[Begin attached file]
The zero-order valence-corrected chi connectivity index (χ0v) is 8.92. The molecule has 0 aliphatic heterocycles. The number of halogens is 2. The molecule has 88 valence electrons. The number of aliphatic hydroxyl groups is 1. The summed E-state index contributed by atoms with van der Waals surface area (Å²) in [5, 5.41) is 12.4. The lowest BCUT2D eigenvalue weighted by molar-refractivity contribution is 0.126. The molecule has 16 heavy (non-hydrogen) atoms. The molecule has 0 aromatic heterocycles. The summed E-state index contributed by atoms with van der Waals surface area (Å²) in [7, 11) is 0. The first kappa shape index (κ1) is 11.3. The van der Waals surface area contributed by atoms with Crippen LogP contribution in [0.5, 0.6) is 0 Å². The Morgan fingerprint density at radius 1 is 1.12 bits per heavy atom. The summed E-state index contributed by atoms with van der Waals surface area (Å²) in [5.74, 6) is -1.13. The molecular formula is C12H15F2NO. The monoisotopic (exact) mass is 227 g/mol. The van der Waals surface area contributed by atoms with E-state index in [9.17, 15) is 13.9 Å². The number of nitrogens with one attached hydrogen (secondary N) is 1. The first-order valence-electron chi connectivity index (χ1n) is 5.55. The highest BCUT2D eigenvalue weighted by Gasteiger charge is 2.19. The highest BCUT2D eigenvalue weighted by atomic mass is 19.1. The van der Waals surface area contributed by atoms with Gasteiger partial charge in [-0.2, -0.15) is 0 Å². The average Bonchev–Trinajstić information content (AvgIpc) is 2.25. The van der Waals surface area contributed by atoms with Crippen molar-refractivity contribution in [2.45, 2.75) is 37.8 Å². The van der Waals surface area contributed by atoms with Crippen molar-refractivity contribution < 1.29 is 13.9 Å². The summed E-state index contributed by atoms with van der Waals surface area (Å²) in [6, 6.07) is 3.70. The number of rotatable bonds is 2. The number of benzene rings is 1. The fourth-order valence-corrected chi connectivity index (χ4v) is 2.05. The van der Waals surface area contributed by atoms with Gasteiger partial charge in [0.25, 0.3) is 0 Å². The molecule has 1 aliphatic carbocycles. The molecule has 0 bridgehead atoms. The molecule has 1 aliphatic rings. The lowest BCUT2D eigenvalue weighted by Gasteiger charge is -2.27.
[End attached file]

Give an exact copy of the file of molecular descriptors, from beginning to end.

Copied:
The zero-order valence-corrected chi connectivity index (χ0v) is 8.92. The molecule has 0 aliphatic heterocycles. The number of halogens is 2. The molecule has 88 valence electrons. The number of aliphatic hydroxyl groups is 1. The summed E-state index contributed by atoms with van der Waals surface area (Å²) in [5, 5.41) is 12.4. The lowest BCUT2D eigenvalue weighted by molar-refractivity contribution is 0.126. The molecule has 16 heavy (non-hydrogen) atoms. The molecule has 0 aromatic heterocycles. The summed E-state index contributed by atoms with van der Waals surface area (Å²) in [7, 11) is 0. The first kappa shape index (κ1) is 11.3. The van der Waals surface area contributed by atoms with Crippen LogP contribution in [0.5, 0.6) is 0 Å². The Morgan fingerprint density at radius 1 is 1.12 bits per heavy atom. The summed E-state index contributed by atoms with van der Waals surface area (Å²) in [5.74, 6) is -1.13. The molecular formula is C12H15F2NO. The monoisotopic (exact) mass is 227 g/mol. The van der Waals surface area contributed by atoms with E-state index in [9.17, 15) is 13.9 Å². The number of nitrogens with one attached hydrogen (secondary N) is 1. The first-order valence-electron chi connectivity index (χ1n) is 5.55. The highest BCUT2D eigenvalue weighted by Gasteiger charge is 2.19. The highest BCUT2D eigenvalue weighted by atomic mass is 19.1. The van der Waals surface area contributed by atoms with Gasteiger partial charge in [-0.2, -0.15) is 0 Å². The average Bonchev–Trinajstić information content (AvgIpc) is 2.25. The van der Waals surface area contributed by atoms with Crippen molar-refractivity contribution in [2.45, 2.75) is 37.8 Å². The van der Waals surface area contributed by atoms with Crippen molar-refractivity contribution < 1.29 is 13.9 Å². The summed E-state index contributed by atoms with van der Waals surface area (Å²) in [6, 6.07) is 3.70. The number of rotatable bonds is 2. The number of benzene rings is 1. The fourth-order valence-corrected chi connectivity index (χ4v) is 2.05. The van der Waals surface area contributed by atoms with Gasteiger partial charge in [0.25, 0.3) is 0 Å². The molecule has 1 aliphatic carbocycles. The molecule has 0 bridgehead atoms. The molecule has 1 aliphatic rings. The lowest BCUT2D eigenvalue weighted by Gasteiger charge is -2.27.